Ricin at the White House: What you need to know
If you haven’t heard, there was recently a package sent to the White House containing Ricin, the deadly byproduct of castor oil, made with castor beans. This is reminiscent of the anthrax scare that followed the 9/11 terrorist attacks.
Ricin, you might remember, was made famous from a Breaking Bad® episode where Walter ended up killing a nemesis by poisoning her sugar substitute with… Ricin.
This was a recent article in the BBC:
The letter was discovered at a screening facility for White House mail earlier this week, the officials said.
They said a substance found inside the envelope was identified as ricin, a poison found naturally in castor beans.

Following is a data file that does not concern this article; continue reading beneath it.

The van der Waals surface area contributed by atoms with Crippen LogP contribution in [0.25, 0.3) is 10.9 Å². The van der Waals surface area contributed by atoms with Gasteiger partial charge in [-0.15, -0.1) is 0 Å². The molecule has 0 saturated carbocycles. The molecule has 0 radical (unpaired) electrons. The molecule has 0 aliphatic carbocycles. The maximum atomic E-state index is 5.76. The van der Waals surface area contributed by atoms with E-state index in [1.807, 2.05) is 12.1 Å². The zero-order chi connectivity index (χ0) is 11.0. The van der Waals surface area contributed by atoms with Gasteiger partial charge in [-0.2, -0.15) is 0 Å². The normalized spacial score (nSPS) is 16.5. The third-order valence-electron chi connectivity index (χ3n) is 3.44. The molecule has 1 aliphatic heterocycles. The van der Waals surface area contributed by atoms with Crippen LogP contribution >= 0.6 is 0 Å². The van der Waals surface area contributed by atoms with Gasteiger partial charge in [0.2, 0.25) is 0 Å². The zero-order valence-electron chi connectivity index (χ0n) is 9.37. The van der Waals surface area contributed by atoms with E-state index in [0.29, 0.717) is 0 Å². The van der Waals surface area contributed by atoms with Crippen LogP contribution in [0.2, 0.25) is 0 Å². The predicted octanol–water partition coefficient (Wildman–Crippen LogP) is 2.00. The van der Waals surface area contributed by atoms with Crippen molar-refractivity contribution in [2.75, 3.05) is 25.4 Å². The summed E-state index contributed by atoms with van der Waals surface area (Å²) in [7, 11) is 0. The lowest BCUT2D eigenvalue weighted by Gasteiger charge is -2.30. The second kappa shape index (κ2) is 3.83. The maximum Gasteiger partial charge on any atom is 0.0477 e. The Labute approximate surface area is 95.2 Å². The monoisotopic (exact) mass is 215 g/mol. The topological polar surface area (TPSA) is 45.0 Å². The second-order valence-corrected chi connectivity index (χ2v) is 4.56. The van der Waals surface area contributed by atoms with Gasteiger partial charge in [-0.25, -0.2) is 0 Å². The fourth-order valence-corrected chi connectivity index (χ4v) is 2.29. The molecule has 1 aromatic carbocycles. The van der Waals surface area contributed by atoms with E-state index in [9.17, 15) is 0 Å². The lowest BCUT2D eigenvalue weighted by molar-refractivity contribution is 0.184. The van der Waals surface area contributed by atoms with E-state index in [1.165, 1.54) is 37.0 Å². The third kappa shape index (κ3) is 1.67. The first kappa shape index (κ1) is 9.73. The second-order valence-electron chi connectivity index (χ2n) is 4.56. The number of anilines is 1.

The Trump administration is yet to comment on the reports.
The Federal Bureau of Investigation (FBI) and the Secret Service are investigating where the package came from and whether others have been sent through the US postal system.
“At this time, there is no known threat to public safety,” the FBI told CNN in a statement on Saturday.
One official told the New York Times that investigators believe the package was sent from Canada. Reports say the presence of ricin was confirmed after tests by the FBI.
The Royal Canadian Mounted Police (RCMP) said on Saturday it was working with the FBI to investigate the “suspicious letter sent to the White House”.
Ricin is produced by processing castor beans. It is a lethal substance that, if swallowed, inhaled or injected, can cause nausea, vomiting, internal bleeding and ultimately organ failure.
No known antidote exists for ricin. If a person is exposed to ricin, death can take place within 36 to 72 hours, depending on the dose received, according to the US Centers for Disease Control and Prevention (CDC).
What you need to note as a citizen survivalist is the fact that the most lethal and quick method of getting poisoned by Ricin is by breathing it. A gasmask with a filter can be a definite lifesaver if you get into a batch of Ricin.